So why does early defibrillation have such a huge impact on survival rates? An automated external defibrillator is designed to be used by medical laypersons. It’s easy to use. When appropriate, it delivers a shock to the heart. All modern AEDs will deliver a shock if the four chambers of the heart are beating chaotically (not in sync with each other). That’s called ventricular fibrillation. Most will also deliver a shock if it’s beating so fast that the chambers of the heart can’t refill fast enough between beats.
That’s also a fatal arrhythmia called ventricular tachycardia. The shock from an AED is intended to stop the heart by stunning its electrical system. CPR can’t stop these kinds of arrhythmias. Only a defibrillator can.
A modern AED will shock the heart only if it detects one of these two arrhythmias. It will not shock a heart that is beating normally. Most older ones, and some new ones, only shock for VF. After the shock, if the heart is still viable (has enough oxygen, etc.), it can oftentimes restart itself (it’s designed to do that) and beat well enough on its own to sustain life until EMS arrives.
The golden window of opportunity to use an AED is within the first three minutes from the time the patient goes into SCA until the first shock is delivered. It can still be used after that, but this three-minute window is when it’s most likely to be effective. That means you cannot wait for EMS to arrive. The AED must already be at the scene, and must be used prior to their arrival by layperson bystanders.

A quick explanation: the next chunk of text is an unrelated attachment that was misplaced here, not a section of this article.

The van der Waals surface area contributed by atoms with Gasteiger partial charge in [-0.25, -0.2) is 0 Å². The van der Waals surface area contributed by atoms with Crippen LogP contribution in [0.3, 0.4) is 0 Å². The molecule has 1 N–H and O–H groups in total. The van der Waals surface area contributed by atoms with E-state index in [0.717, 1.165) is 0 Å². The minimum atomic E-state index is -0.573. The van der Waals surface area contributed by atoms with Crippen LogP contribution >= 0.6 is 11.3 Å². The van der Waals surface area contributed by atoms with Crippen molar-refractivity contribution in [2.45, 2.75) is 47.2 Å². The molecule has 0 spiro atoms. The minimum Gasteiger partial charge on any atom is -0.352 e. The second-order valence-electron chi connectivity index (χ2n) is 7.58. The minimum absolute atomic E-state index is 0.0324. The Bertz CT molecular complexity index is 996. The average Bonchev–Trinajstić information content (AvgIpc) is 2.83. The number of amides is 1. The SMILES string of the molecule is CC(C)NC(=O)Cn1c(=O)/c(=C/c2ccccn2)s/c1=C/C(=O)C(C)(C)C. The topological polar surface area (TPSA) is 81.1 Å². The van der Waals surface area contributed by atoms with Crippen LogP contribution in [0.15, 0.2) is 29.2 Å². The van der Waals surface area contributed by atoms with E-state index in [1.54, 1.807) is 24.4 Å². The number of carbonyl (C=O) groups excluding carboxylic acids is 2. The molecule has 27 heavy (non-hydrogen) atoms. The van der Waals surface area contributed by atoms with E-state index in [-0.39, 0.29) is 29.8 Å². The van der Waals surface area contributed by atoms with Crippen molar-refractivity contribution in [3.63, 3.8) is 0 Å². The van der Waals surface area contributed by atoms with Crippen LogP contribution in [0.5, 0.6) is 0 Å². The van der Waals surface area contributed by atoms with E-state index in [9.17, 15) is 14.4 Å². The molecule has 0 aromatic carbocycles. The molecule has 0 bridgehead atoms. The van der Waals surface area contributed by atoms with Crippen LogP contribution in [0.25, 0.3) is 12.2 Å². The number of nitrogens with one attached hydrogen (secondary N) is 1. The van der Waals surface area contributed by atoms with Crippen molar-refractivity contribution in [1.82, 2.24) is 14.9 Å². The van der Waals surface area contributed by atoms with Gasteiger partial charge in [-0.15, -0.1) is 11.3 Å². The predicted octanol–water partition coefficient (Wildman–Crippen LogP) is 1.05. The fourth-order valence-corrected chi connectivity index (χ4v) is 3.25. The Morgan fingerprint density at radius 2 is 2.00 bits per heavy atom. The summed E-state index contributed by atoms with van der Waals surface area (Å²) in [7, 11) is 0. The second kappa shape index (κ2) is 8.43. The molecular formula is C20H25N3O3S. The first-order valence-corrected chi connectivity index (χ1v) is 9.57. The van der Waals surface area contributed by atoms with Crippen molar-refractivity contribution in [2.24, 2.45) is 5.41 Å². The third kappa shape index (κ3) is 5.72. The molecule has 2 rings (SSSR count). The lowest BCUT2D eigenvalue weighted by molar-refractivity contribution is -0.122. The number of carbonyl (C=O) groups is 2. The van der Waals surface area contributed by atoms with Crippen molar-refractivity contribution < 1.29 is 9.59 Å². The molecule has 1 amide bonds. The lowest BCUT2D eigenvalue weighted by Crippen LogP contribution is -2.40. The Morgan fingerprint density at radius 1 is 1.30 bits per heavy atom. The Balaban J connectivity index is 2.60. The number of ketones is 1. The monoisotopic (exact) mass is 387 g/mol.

So what else can we do as a community? There are at least seven things. First, demand of your legislators that our local businesses, churches, schools and other public organizations be given strong legal protection from lawsuits if they choose to have AEDs and have their staffs trained in CPR.
Second, insist that they be required by law to have AEDs if they have a medium to high number of employees or public traffic. They should be required to purchase enough AEDs and have procedures in place so that the first shock can be delivered within the 3 minute window of opportunity. It would be even better if they went the extra mile and took it upon themselves to set a goal of one minute. If they’re willing to take your money as a paying customer, they should also be willing to take steps to avoid having you die on their floor or parking lot if you have an SCA on their premises.
Third, learn CPR and how to use an AED yourself, especially if you have loved ones in your home, business or church who may be at high risk of SCA.
Fourth, grab the bull by the horns and lead the effort to get AEDs and CPR training into your own organization.
Fifth, get AEDs into all of our local city and county police cars. They can sometimes get to the scene much faster than EMS can.
Sixth, if you can afford it, donate AEDs to organizations that don’t have the money to purchase them, or work with local officials to try to secure grants to get them for free.
Seventh, local businesses should work hand-in-hand with EMS, the police department and the media to improve education and awareness about the opportunities that exist for improving SCA survival rates.
Taylor County can become a model for higher survival rates. We just need to do our part as a community to give our EMS professionals a real fighting chance to save our SCA patients. Maintaining the status quo of turning over one hopelessly dead body after another to them and expecting them to work miracles is something we should no longer be willing to accept. If enough of us get involved in the first three links in the chain of survival, I believe we will all be very pleased with the results. Amazon has already set a good corporate example. Who will be next to step up to the plate and do the right thing for their community?
• Gary Martin, of Campbellsville, is an American Heart Association BLS CPR/AED instructor.